Nineteenth Sunday after Pentecost

A blessed new existence characterized by a limp, a shifted reality and a changed body

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October 16, 2022

First Reading
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Commentary on Genesis 32:22-31

This beautiful story leaves its listeners hanging on every word. It offers a blessing in the midst of liminality, that terrible and wonderful in-between stage of limbo.1 Genesis 32 depicts liminality in all of its pain and all of its potential. Jacob stands squarely on the threshold to a blessed new existence characterized by a limp, a shifted reality and a changed body. This pericope is, perhaps, the best description of the life of faith in the entire Bible.

First, some context: Jacob is stuck between a rock and a hard place—or better yet, a campfire and an inferno. His truce with his in-laws (Genesis 31) will likely only last as long as they keep their distance. The only other place to turn is directly toward his family of origin trauma. 

The story of Jacob’s nighttime wrestlings may be familiar to many. Do not rush it. As recognizable as this story is to ministry professionals, surely not everyone listening will know it well. If you know this story well, start by slowing down and reflecting: what is it about this story, this text, that has moved you in the past? What detail caused it to settle under your skin?

Once you have pinpointed the heart of the story for yourself, dive into the compelling nature of the narrative. Take your time with the words and imagery. Draw out for your listeners the conflict, drama, and trauma that has led up to this climactic point. Hover over the image of the wives, slaves, and children sneaking away under the light of the moon. Witness Jacob, stripped of everything he has, totally and utterly alone. Marvel at the perfect description of a night spent wrestling with the Creator. 

Once you have helped your people drink deeply from the gorgeous imagery, turn with them towards the concept of liminality. While liminality overwhelms Jacob’s night, it is difficult to pinpoint a time in Jacob’s life that is not marked by the touch of the liminal. Esau is born first, but Jacob emerges from the womb linked to his brother’s body. A man by birth, he lives in the women’s tents and cooks, eschewing traditional gender roles. He is the second-born child, but he acquires both his brother’s birthright and his brother’s blessing. He dreams of a conduit between heaven and earth, and stands beside the Maker of the Universe. He rises to success but in a foreign land. Even his marriages bear the mark of liminality, with one wife beloved but barren, the other unloved but powerful in birth. And the list goes on.

This concept of liminality bears much fruit in a sermon. In his recent dissertation, Adam Engel explores the concept of liminality in 20th-century literature. While this may seem an odd place to turn for sermon inspiration, the author’s description of liminalityand its effects offers a wealth of preaching potential:

  • Engel writes that liminality offers a space in which people can “challenge their bodies’ boundaries.2 In this text, Jacob challenges the boundaries between his human body and the bod(ies) of God. 
  • Engel describes liminal spaces as those that can “challenge hierarchies [and] reimagine connections between individuals.”3 In his liminal night, Jacob turns topsy-turvy the hierarchy between mortal and immortal. His wrestling reimagines the abilities and limits of both the human and the Divine.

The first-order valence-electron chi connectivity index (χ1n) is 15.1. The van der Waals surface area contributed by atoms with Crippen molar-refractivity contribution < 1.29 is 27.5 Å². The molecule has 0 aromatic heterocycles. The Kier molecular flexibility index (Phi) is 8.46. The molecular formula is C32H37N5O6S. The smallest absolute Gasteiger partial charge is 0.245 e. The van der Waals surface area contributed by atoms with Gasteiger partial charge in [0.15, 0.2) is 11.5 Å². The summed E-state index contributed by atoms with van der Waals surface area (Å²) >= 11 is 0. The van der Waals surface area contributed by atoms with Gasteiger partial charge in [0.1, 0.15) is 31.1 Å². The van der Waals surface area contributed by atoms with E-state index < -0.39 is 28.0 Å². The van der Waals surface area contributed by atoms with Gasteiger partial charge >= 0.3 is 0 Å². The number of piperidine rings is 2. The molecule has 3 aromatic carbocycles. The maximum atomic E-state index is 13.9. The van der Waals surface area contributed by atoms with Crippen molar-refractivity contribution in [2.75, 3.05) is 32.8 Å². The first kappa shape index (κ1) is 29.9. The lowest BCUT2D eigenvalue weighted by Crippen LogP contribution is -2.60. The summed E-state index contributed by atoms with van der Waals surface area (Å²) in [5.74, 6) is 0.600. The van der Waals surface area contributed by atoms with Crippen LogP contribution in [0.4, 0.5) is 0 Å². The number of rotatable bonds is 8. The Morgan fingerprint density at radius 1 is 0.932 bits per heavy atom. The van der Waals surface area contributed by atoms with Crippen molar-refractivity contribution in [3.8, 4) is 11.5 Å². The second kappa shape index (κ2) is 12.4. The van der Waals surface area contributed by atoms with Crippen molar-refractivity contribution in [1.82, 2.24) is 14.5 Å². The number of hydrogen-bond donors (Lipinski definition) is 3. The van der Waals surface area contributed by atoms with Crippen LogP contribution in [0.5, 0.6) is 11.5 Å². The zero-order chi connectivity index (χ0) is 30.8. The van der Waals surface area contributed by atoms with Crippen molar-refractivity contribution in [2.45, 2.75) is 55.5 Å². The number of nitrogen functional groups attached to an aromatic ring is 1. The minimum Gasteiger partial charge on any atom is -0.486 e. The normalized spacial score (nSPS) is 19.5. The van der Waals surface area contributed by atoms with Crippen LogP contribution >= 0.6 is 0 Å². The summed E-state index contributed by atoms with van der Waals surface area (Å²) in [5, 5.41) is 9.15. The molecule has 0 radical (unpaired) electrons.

• Engel demonstrates that “To cross the threshold into liminal space is to confront all of these possibilities, and to emerge—if at all—with shifted bodily boundaries.”4 In the liminal space of one evening, Jacob confronts a myriad of possibilities, including losing everything he has; losing everyone he loves; and losing his own life at the hand of his God. He emerges from this confrontation with his physical identity shifteda limpand with his internal identity changed, thanks to a new name: Yiśrāʾēl, Israel, One Who Wrestles With God.

Jacob-Israel’s experience of his liminal night may not have contained all that he had hoped: he asked for the name of God, but he was denied; his body will forever bear the brunt of his theophanic encounter. And yet, the final, gorgeous image of this text suggests that perhaps, somehow Jacob has learned to, as Engel writes, “embrace the transient world [he] inhabit[s]:”5 “The sun rose upon him as he passed Penuel, limping because of his hip” (Genesis 32:31). The sun rose upon him, as he stepped off the liminal threshold. The sun rose upon him, as he limped toward the final encounter with his brother. In spite of whatever struggles, wrestlings, or weepings the liminal night contained, the sun rose upon him in the morning (Psalm 30:5).

A surprising number of people experience a disorienting in-between stage at any given time. That number skyrockets in situations of national trauma or upheaval. The description of Jacob’s threshold experience may be relief to some or hit too close to home to others. Either way, your sermon can offer them language to use to describe their experience, and hope to sustain them through liminality to new life.


  1. Liminal space is the space between times, between physical settings. In this space, the rules of the conventional world are temporarily suspended. Liminal spaces are places of tension where the past has gone, the future has not yet begun, and transformation can happen.
  2.  Adam Engel, “Between Two Worlds: The Functions of Liminal Space in Twentieth-Century Literature,” (PhD dissertation, University of North Carolina at Chapel Hill, 2017), abstract.
  3. Engel.
  4. Engel.
  5. Engel.